Amazing reflection on a small pond at 12,300 feet
Posing above Chihuahua Lake
Chihuahua Lake…the sky looks ominous
Fly-fishing Chihuahua Lake…the wind increased, it started to rain, and the fish disappeared
Relaxing in our home / Posing by a waterfall / Above lower Blue Lake
Ellen visited 26 and 27 July…
Arleen's Mom, Ellen, came to visit us for a few days. We enjoy showing her places she has not seen before. The first stop is the first place we would take anyone in the Breckenridge area: Blue Lake. She was very impressed with the scenery and eagerly watched a family of mountain goats perched on a rocky point. Unfortunately, they kept their distance that day.
Next we drove up and over Hoosier Pass into Fairplay. Arleen and her Mom visited South Park City:
"South Park City is a remarkable restoration of these early towns, preserving the history of our nation's frontier".
The outdoor museum represents a typical mining town in the late 1800s. "Thirty-four authentic buildings filled with over 60,000 artifacts portray most of the economic and social aspects of boomtown life. Seven of the buildings are on their original sites; the others have been moved from abandoned camps and ghost towns in South Park, a 900 square mile basin surrounded by Colorado's majestic Rocky Mountains." Arleen was most impressed with the burro room that paid tribute to the impact that the burro had to the mining operations. We ended the day by having dinner at our favorite Breckenridge restaurant: Mi Casa Mexican Restaurant & Cantina.
Hoosier Pass / At the old saloon in historic South Park City
Ellen waiting for the train in South Park City
Mushroom hunting is one of our favorite hobbies! We eat many fresh mushrooms and dry many more. We leave all mind-altering mushrooms alone…our reality is great just the way it is!
Mushroom season in the Rockies peaks during later summer and early fall with monsoon rains. We hunt specifically for king boletes (aka porcinis), chanterelles, and hawk wings at high elevations in spruce-dominated forests. These are easy mushrooms to identify. Though we find other mushrooms that we think we can eat, we don’t take any risks.
This mushroom season has been unusual in the Colorado Rockies. May was cool with record-breaking moisture, and our targets started flushing a month early! We were quite successful the second half of July in Summit County. Check it out…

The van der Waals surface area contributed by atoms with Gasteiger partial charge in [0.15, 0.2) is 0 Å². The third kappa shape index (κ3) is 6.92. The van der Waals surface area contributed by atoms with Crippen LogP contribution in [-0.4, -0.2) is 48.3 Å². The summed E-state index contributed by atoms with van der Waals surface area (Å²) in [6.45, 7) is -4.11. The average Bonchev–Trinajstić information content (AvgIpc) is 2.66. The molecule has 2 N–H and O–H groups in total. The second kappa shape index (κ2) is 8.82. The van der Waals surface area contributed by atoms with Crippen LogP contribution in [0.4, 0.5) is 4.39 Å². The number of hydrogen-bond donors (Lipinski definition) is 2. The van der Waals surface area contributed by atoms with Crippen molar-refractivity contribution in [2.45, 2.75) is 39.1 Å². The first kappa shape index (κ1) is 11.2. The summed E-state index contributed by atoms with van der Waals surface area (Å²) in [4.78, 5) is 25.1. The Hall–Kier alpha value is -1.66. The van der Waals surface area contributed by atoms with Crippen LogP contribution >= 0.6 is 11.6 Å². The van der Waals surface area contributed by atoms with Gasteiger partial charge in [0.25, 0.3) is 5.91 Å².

First king bolete of the year on 19 July!
19 July, found first king bolete of the year at 10,600 feet in Summit County.
King bolete mushrooms…one of our favorites!
20 July, ate a meal with a pound of fresh porcinis, and dried two and a half trays! Found at 10,200 feet in Summit County.
Hawk wing mushrooms
21 July, found roughly three pounds of hawk wings in Summit County at 9,600 feet. Had some mixed with eggs, cream cheese, garlic…dried the rest.
A basket full of fresh king boletes
23 July, found nearly five pounds of porcinis at 10,600 feet in Summit County. Sautéed some and added them to pasta with smoked salmon…dried the rest.
On 25 July we found nearly two pounds of chanterelles at 10,700 feet in Summit County…dry-sautéed all of them and topped on a steak
Three young king boletes and a morel / A flock of hawk wing mushrooms
On 28 July we found about three pounds of king boletes and three pounds of hawk wings…added half of the hawk wings to green chili chicken enchilada casserole, and dried everything else.
We are in Fairplay, Colorado and had to extend our stay due to my health (struggling with Graves Disease). I suffered through a really tough week, but am feeling better! We will move to Buena Vista, Colorado in a few days where we will spend a month fishing, mushroom hunting, and having fun with family.
Bald eagle flying over our home
Ptarmigan / Marmot